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Patek Philippe Dials

Unique in style, vital in purpose, the dial encompasses our whole perception of the watch. With hundreds of components beneath it, the dial is a delicate, thin sheet of precious material that interprets the tiny world of mechanisms that create time.

Through complex mechanisms working in harmony with beautiful design, every dial speaks to us. Creating a dial is a dedicated skill; venerable craftsmanship has been passed down through generations to create stunning, enduring pieces. Each dial model is unique. A dial for Patek Philippe takes four to six months of work with up to 200 operations, including decorative techniques. A systematic recipe, or routing, is created to ensure no stone is left unturned, and accuracy is paramount. There are over 600 possible routings, so the right one must be followed for each specific dial.

Enamelling

As one the most delicate and rare handcrafts, Patek Philippe use enamelling to decorate cases and dials. Coalescing powdered glass at extreme temperatures requires immense dexterity and patience to create results of incandescent beauty.

This specialised skill has been nurtured and preserved at Patek Philippe to create breathtaking pieces. Coloured glass or enamel pigments are ground to a fine powder and mixed with lavender oil. It is then meticulously painted onto the metal surface using a brush as fine as a single hair, then fired in a kiln at 850°C. The powdered glass or pigment melts to form a new surface that is fused to the metal base. Patek Philippe enamelling is built to endure generations of wear and tear, while creating a stunning display.

Guilloché

Traditional hand-guilloché techniques are used to engrave straight or circular grooves that are so fine, they are immensely smooth to the touch. The traversing lines of guilloché form a veneer of infinitely varied designs that sparkle in the light.

The straight lathe cuts lines that intersect at any angle, and rose lathes offer a richer variety of motifs with curved lines. Hand-guilloché artisans are rare, but with designs by Patek Philippe, the art is cherished and given the chance to flourish.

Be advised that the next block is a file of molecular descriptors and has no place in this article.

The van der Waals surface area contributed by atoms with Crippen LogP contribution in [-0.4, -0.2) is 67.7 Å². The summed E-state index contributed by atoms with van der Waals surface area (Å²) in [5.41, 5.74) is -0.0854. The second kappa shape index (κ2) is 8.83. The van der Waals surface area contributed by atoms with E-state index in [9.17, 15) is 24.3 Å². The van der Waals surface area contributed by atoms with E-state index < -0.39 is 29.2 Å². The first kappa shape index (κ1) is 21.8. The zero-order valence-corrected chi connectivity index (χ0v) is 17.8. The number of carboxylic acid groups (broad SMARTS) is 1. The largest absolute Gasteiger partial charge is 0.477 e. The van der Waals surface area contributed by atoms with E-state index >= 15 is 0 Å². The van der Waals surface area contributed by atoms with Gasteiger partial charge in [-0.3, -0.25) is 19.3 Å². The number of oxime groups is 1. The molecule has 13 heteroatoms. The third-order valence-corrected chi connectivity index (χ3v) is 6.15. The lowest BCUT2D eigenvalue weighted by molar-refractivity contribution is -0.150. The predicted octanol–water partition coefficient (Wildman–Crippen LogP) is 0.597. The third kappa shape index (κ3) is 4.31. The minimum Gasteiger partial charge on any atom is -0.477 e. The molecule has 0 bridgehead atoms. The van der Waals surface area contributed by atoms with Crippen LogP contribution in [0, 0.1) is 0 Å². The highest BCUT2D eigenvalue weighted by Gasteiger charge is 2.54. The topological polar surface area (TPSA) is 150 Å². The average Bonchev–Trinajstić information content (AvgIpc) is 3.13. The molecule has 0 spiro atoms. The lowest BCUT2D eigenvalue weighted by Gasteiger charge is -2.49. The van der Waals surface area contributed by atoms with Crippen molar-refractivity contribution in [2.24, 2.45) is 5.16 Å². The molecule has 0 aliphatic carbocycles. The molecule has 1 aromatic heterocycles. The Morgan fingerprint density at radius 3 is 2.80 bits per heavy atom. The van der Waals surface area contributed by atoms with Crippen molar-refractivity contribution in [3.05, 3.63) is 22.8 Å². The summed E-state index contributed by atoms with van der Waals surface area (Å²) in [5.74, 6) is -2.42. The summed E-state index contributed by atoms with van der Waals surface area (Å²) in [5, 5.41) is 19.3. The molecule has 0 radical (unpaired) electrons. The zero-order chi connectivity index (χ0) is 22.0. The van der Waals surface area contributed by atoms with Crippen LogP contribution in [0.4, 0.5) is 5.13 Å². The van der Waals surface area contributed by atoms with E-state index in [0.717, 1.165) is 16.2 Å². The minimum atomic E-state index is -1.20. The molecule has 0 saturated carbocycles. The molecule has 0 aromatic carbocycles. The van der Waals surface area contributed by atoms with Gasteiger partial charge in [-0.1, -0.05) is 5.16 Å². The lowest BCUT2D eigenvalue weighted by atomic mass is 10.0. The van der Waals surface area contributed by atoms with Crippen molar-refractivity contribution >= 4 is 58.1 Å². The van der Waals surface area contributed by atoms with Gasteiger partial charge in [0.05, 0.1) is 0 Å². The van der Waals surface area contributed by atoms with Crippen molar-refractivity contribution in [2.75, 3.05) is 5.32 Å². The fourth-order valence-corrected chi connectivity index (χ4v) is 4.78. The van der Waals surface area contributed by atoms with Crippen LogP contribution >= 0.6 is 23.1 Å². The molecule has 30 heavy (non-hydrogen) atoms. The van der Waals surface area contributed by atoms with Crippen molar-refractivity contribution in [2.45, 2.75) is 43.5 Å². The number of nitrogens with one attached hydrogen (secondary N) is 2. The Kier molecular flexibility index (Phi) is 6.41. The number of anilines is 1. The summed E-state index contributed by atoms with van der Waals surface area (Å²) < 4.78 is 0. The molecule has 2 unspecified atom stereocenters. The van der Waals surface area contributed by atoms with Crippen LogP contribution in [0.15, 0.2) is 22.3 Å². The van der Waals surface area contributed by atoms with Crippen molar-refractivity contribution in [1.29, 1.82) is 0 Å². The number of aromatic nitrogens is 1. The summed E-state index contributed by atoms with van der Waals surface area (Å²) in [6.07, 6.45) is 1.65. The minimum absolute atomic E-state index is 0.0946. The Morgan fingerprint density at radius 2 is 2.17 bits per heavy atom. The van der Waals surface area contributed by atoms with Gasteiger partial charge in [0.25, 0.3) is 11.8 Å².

Decorations

These intricate operations enhance the dial with deep colour and fine detail. The craftsman uses one of four different techniques to achieve his masterpiece. Sunburst: metal bristles and an abrasive paste formed from natural rock create rays that expand from the centre to the edges, requiring precision and a steady hand. When completed, the dial will reveal a magnificent sunburst effect. Vertical satin-brushed: every bristle of the metal brush is exactly the same length and completely straight as the brush is drawn downward with expert care. Sand-blasting: the dial is positioned in a machine and powerfully blasted with crushed rock and water until stippled with a finely grained surface. Velvet finishing: sand-blasted for a matte surface, a cream of tartar is then applied for a felt finish.

Painting and varnishing

Dials are returned to the electroplating workshop, then immersed in chemical baths of different metallic shades to achieve a vast range of colours. After a second electroplating, the dials dazzle with their subtle new tone. Dials can be varnished with every colour imaginable. A clear, protective cellulose varnish is then applied to prevent oxidation.

Varnishing must be carried out in a dedicated cubicle to prevent tiny particles of dust from sticking to the dial. Clothed in antistatic gear, the operator applies varnish twice over to achieve the perfect colour.

Gemsetting

All precious stones and gems must comply with the Patek Philippe Seal. From rubies and emeralds, to sapphires and diamonds, they must be of the utmost clarity. Diamonds must be of the internally flawless (IF) grade and the cut must match the international grades ‘excellent’ to ‘very good.’ Patek Philippe gems are always set by hand, and we never use adhesive. Whatever the design, the setter always considers the shape and particular character of each gem to accentuate its beauty.

Décalque

Décalque is the delicate lithographic process where any printing design, such as numerals, are transferred onto the dial. Using ink on an engraved plate and a silicone cloth, any markings and inscriptions are put in place. This delicate procedure takes place in a white room to prevent dust particles from settling onto the design. The craftsman requires a steady hand and immense concentration. The job may need to be repeated several times to transfer all the inscriptions or colours.

Numerals or indexes

All Patek Philippe hour markers are 18k gold. They are transfer printed by hand or created using round or baguette-cut diamonds. Hour markers require extensive work and have over a hundred different steps consisting of swaging, faceting and setting appliques.

These processes include complex machinery fitted with sharp diamond tools. Hour markers are either cut with small, planed surfaces at the edges, flat diamond-polished, or chamfered, then given a distinct final polish. The last operation on the dial is setting the hour marker appliques carried out entirely by hand. Applied numerals and markers are made of gold and firmly secured to guarantee supreme durability.


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